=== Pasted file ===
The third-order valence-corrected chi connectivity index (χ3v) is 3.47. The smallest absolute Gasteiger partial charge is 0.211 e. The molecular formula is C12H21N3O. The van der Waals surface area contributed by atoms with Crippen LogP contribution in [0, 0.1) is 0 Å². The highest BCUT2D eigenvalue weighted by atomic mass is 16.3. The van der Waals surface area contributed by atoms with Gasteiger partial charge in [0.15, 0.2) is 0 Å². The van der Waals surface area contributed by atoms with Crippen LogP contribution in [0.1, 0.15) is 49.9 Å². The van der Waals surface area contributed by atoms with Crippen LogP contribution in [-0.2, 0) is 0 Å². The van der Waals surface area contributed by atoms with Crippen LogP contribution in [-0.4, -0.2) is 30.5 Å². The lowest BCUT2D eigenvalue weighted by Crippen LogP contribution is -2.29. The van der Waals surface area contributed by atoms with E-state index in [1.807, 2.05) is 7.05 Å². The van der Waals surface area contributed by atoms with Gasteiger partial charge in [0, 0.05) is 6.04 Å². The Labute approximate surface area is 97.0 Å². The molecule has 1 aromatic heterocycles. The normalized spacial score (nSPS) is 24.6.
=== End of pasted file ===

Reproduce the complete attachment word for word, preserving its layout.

The third-order valence-corrected chi connectivity index (χ3v) is 3.47. The smallest absolute Gasteiger partial charge is 0.211 e. The molecular formula is C12H21N3O. The van der Waals surface area contributed by atoms with Crippen LogP contribution in [0, 0.1) is 0 Å². The highest BCUT2D eigenvalue weighted by atomic mass is 16.3. The van der Waals surface area contributed by atoms with Gasteiger partial charge in [0.15, 0.2) is 0 Å². The van der Waals surface area contributed by atoms with Crippen LogP contribution in [0.1, 0.15) is 49.9 Å². The van der Waals surface area contributed by atoms with Crippen LogP contribution in [-0.2, 0) is 0 Å². The van der Waals surface area contributed by atoms with Crippen LogP contribution in [-0.4, -0.2) is 30.5 Å². The lowest BCUT2D eigenvalue weighted by Crippen LogP contribution is -2.29. The van der Waals surface area contributed by atoms with E-state index in [1.807, 2.05) is 7.05 Å². The van der Waals surface area contributed by atoms with Gasteiger partial charge in [0, 0.05) is 6.04 Å². The Labute approximate surface area is 97.0 Å². The molecule has 1 aromatic heterocycles. The normalized spacial score (nSPS) is 24.6.